# Gases Chapter 5.

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Gases Chapter 5

기체 기체상태의 물질 기체의 압력 기체 법칙 보일의 법칙, 샤를의 법칙, 아보가드로의 법칙 분압 기체분자운동론
온도와 에너지, 확산 실제기체 및 반데르발스 상태방정식

Elements that exist as gases at 250C and 1 atmosphere

Physical Characteristics of Gases
Gases assume the volume and shape of their containers. Gases are the most compressible state of matter. Gases will mix evenly and completely when confined to the same container. Gases have much lower densities than liquids and solids.

(force = mass x acceleration)
Area Barometer Pressure = (force = mass x acceleration) Units of Pressure 1 pascal (Pa) = 1 N/m2 1 atm = 760 mmHg = 760 torr 1 atm = 101,325 Pa bar = 105 Pa psi = lb/in2 = Pa

PRESSURE Units and Measurement
Pressure = Force/Area SI Units Force = mass x acceleration Force = kg-m/s2 = Newton Pressure = Newton/m2 = Pascal Customary Units Pressure = atm, torr, mmHg, bar, psi Relate SI to customary X 105 Pascal = 1 atm = 760 torr bar = 105 Pascal

10 miles 0.2 atm 4 miles 0.5 atm Sea level 1 atm

PRESSURE Mercury Barometer

Figure 5.4

As P (h) increases V decreases

Boyle’s Law

Boyle’s Law P ∝ 1/V Constant temperature P x V = constant
Constant amount of gas P1 x V1 = P2 x V2

P1 x V1 = P2 x V2 P1 = 726 mmHg P2 = ? V1 = 946 mL V2 = 154 mL P1 x V1
Q. A sample of chlorine gas occupies a volume of 946 mL at a pressure of 726 mmHg. What is the pressure of the gas (in mmHg) if the volume is reduced at constant temperature to 154 mL? P1 x V1 = P2 x V2 P1 = 726 mmHg P2 = ? V1 = 946 mL V2 = 154 mL P1 x V1 V2 726 mmHg x 946 mL 154 mL = P2 = = 4460 mmHg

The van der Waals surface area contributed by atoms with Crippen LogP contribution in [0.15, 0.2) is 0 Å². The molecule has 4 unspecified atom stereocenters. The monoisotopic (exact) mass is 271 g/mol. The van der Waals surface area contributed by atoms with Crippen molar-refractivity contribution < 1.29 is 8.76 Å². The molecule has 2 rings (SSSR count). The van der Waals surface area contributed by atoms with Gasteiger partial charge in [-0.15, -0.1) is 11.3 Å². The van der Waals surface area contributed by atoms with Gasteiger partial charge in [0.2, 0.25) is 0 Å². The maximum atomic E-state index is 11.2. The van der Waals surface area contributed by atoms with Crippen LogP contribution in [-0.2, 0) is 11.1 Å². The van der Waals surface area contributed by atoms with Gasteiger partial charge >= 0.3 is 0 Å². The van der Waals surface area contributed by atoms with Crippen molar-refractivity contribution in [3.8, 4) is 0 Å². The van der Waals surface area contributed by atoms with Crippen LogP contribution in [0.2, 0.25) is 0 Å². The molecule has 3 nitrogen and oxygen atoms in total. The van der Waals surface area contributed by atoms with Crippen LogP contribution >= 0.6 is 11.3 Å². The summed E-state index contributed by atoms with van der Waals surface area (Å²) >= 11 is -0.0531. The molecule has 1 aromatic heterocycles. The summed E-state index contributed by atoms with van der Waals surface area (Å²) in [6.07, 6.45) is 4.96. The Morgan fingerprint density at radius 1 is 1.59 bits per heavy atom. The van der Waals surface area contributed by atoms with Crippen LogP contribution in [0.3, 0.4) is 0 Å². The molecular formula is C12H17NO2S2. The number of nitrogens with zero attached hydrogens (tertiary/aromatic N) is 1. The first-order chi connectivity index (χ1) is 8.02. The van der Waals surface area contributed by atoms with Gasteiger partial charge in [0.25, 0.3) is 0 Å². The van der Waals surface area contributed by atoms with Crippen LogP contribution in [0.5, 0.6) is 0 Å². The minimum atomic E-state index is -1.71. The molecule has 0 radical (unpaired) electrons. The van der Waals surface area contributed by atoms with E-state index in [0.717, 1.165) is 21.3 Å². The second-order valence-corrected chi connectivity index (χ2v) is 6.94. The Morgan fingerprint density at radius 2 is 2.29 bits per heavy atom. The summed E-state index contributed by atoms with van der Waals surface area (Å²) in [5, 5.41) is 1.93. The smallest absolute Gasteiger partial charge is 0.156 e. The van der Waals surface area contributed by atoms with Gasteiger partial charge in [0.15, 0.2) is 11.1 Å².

As T increases V increases

Charles’ Law Definition of Temperature
V = V at V = aT Temperature(K)

Variation of gas volume with temperature at constant pressure.
Charles’ & Gay-Lussac’s Law V ∝ T Temperature must be in Kelvin V = constant x T V1/T1 = V2/T2 T (K) = t (0C)

Q. A sample of carbon monoxide gas occupies 3. 20 L at 125 0C
Q. A sample of carbon monoxide gas occupies 3.20 L at 125 0C. At what temperature will the gas occupy a volume of 1.54 L if the pressure remains constant? V1/T1 = V2/T2 V1 = 3.20 L V2 = 1.54 L T1 = K T2 = ? T1 = 125 (0C) (K) = K V2 x T1 V1 1.54 L x K 3.20 L = T2 = = 192 K

Equal volumes of gases contain the same number of molecules at constant T,P L of any gas contains X 1023 atoms (or molecules) at 0 ℃ and 1 atm.

Avogadro’s Law V a number of moles (n) V = constant x n V1/n1 = V2/n2
Constant temperature Constant pressure V = constant x n V1/n1 = V2/n2

4NH3 + 5O2 → 4NO + 6H2O 1 mole NH3 → 1 mole NO At constant T and P
Q. Ammonia burns in oxygen to form nitric oxide (NO) and water vapor. How many volumes of NO are obtained from one volume of ammonia at the same temperature and pressure? 4NH3 + 5O2 → 4NO + 6H2O 1 mole NH3 → 1 mole NO At constant T and P 1 volume NH3 → 1 volume NO

Ideal Gas Equation 1 Boyle’s law: V ∝ (at constant n and T) P
Charles’ law: V ∝ T (at constant n and P) Avogadro’s law: V ∝ n (at constant P and T) V ∝ nT P V = constant x = R nT P R is the gas constant PV = nRT

R = 0.082057 L • atm / (mol • K) = 8.3145 J / (mol • K) PV = nRT PV
The conditions 0 0C and 1 atm are called standard temperature and pressure (STP). Experiments show that at STP, 1 mole of an ideal gas occupies L. PV = nRT R = PV nT = (1 atm)(22.414L) (1 mol)( K) R = L • atm / (mol • K) = J / (mol • K)

PV = nRT nRT V = P 1.37 mol x 0.0821 x 273.15 K V = 1 atm V = 30.6 L
Q. What is the volume (in liters) occupied by 49.8 g of HCl at STP? T = 0 0C = K P = 1 atm PV = nRT n = 49.8 g x 1 mol HCl 36.45 g HCl = 1.37 mol V = nRT P V = 1 atm 1.37 mol x x K L•atm mol•K V = 30.6 L

PV = nRT n, V and R are constant nR V = P T = constant P1 T1 P2 T2 =